Patrick Mahomes has looked even better on film than he has on paper or from his highlight reels alone. Mesmerizing playmaking is wonderful, but only if it’s a quarterback’s Plan B. Sustained success stems from orchestrating a well-designed offense on schedule, snap after snap. Mahomes, for the most part, has done that, and at a higher level each week. He works through his progressions more fluidly now than he did in September. He already has some feel for identifying defenses before the snap, especially when Andy Reid helps him by using the spread formations that Mahomes directed in college. When Mahomes has struggled, it’s been more with his accuracy than decision-making.
That’s encouraging because there’s no reason to think Mahomes’s accuracy will be a long-term issue. From a talent standpoint, Mahomes is in the Aaron Rodgers class of gunslingers. He has a quick, compact release, he can throw from different platforms and arm angles, and his ball absolutely hums. Assuming he continues to play with discipline, his accuracy will inevitably become more consistent.
And so for Bill Belichick, the smartest mission is not to try to stop Mahomes, but to stop those around him. Ruin the star QB’s infrastructure. The Patriots are not an overly complex defense. They focus on sound execution, making their opponent mount long, mistake-free, drives. They use aggressive man coverage to disrupt a passing game’s timing, and they usually keep two safeties free, either with both back deep or, more often, with one rotating down into the middle of the field as a “robber.”
This is a great formula for defending the Chiefs because it puts defenders’ eyes on specific players, rather than on the backfield or ball, where you have to deal with the myriad misdirection and decoy actions that define Andy Reid’s cutting-edge offense. The problem is the Patriots, aside from Stephon Gilmore, don’t have great corners. That’s partly why Belichick keeps two safeties free to help. But against elite talents like Tyreek Hill and Travis Kelce, those safeties aren’t free to help because they must become dedicated double-teamers, especially around the red zone.
A year ago the approach here would have been simple: Gilmore and a safety cover Hill, Devin McCourty and another safety cover Kelce. Whoever is at No. 2 corner—with New England, it changes based on each week’s opponent—would take No. 2 receiver Chris Conley. But this year, the No. 2 receiver is Sammy Watkins, who is a much greater threat than Conley. Does Belichick consider doing with Gilmore what he did at times with Darrelle Revis in 2014, putting him in iso coverage on the No. 2 receiver and doubling WR No. 1 with different guys?
What makes this dilemma trickier is how diversely Kansas City uses Hill and Kelce. They align all over the formation (including the backfield) and, especially in Hill’s case, cross the formation off designed motion. Also, out of the aforementioned spread sets that Mahomes likes, the Chiefs almost always present a “trips” receiver look. In “trips” Hill often aligns in the slot closest to the QB, nearest the middle of the field. A receiver there has the entire field to work with, which is one reason Belichick believes it’s the hardest location to double-team. The fact that Hill is football’s fastest player makes it even harder. From the “inside slot” in trips, he can quickly attack deep on either side of your defensive backfield.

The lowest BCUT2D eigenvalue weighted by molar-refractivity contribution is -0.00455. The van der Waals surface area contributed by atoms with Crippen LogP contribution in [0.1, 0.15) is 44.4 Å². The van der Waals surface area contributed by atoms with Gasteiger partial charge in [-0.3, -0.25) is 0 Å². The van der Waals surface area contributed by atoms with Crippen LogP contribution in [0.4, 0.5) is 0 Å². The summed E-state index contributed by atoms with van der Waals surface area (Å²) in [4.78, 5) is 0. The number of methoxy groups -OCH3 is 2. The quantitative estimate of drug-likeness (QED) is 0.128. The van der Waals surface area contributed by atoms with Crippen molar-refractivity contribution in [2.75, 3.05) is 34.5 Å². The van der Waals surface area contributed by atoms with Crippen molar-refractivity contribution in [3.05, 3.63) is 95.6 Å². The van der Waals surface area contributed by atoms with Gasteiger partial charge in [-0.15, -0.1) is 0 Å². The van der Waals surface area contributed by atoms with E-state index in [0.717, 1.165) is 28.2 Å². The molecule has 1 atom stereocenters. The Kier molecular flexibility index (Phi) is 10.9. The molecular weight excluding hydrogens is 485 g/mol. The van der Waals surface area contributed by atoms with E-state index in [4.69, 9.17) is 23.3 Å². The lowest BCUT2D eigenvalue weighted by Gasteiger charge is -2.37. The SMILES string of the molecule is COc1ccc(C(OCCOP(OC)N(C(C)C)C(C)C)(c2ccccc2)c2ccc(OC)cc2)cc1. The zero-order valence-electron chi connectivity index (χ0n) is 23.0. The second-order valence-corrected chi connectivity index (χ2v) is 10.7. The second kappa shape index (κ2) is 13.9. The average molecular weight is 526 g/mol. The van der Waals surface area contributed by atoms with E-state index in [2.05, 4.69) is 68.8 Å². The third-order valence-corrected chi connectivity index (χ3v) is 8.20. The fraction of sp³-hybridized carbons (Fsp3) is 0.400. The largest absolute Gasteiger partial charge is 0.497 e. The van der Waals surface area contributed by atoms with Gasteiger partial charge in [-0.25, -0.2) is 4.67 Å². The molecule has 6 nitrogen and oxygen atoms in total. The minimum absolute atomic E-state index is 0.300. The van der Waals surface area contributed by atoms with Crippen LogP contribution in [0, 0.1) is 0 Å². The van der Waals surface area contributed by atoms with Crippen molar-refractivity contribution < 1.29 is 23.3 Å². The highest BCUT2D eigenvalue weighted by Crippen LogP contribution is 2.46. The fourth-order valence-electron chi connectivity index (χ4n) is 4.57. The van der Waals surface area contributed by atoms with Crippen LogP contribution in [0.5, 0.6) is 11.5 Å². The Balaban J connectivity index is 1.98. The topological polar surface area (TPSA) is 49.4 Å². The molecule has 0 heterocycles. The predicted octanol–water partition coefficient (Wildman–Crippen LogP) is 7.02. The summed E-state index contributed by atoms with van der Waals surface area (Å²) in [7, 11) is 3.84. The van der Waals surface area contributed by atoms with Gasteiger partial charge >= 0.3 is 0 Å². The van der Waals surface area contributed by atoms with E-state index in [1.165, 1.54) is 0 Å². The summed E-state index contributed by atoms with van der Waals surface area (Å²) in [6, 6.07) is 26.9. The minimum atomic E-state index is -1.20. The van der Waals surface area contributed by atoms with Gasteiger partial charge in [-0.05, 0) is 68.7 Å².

Despite the challenges posed by playing reactive man coverage against the likes of Hill and Kelce, it’s still New England’s best course. The other options are to play zone (which the Patriots struggled with when they lost 47-27 to the Chiefs in Week 1 last year) or to blitz (which the Patriots rarely do).
But there’s still the last part of the man coverage equation: what to do with Mahomes? He’s mobile enough to gobble up the scrambling yards that man-to-man defense can present. Spying the young QB would make sense—not just because it curtails the scrambling, but also because it keeps a defender in Mahomes’s line of vision when he gets outside the pocket, where he’s lethal. And, early in the down, when the ball is still in the pocket, a spy crowds the middle of the field, which combats the intersecting crossing routes that Kansas City hurt the Pats on last year. If the Patriots do spy, it’ll be behind a three-man rush and likely with jack-of-all-trades linebacker Kyle Van Noy.
Prediction: Mahomes passes for 300-plus yards, but they’re hard-earned, with Kansas City’s points coming at the end of long drives, like last week against a stellar Jaguars D. The difference this week is the Chiefs are facing Tom Brady, not Blake Bortles. Even a small dosage of turnovers and miscues like Kansas City had against Jacksonville could spell defeat. Reid and Mahomes must assume that Kansas City’s defense, with its inconsistency against the run and questions in coverage at safety and linebacker, will surrender points on almost every Brady-led drive. They can ill afford to make mistakes.
Score: Patriots 34, Chiefs 30
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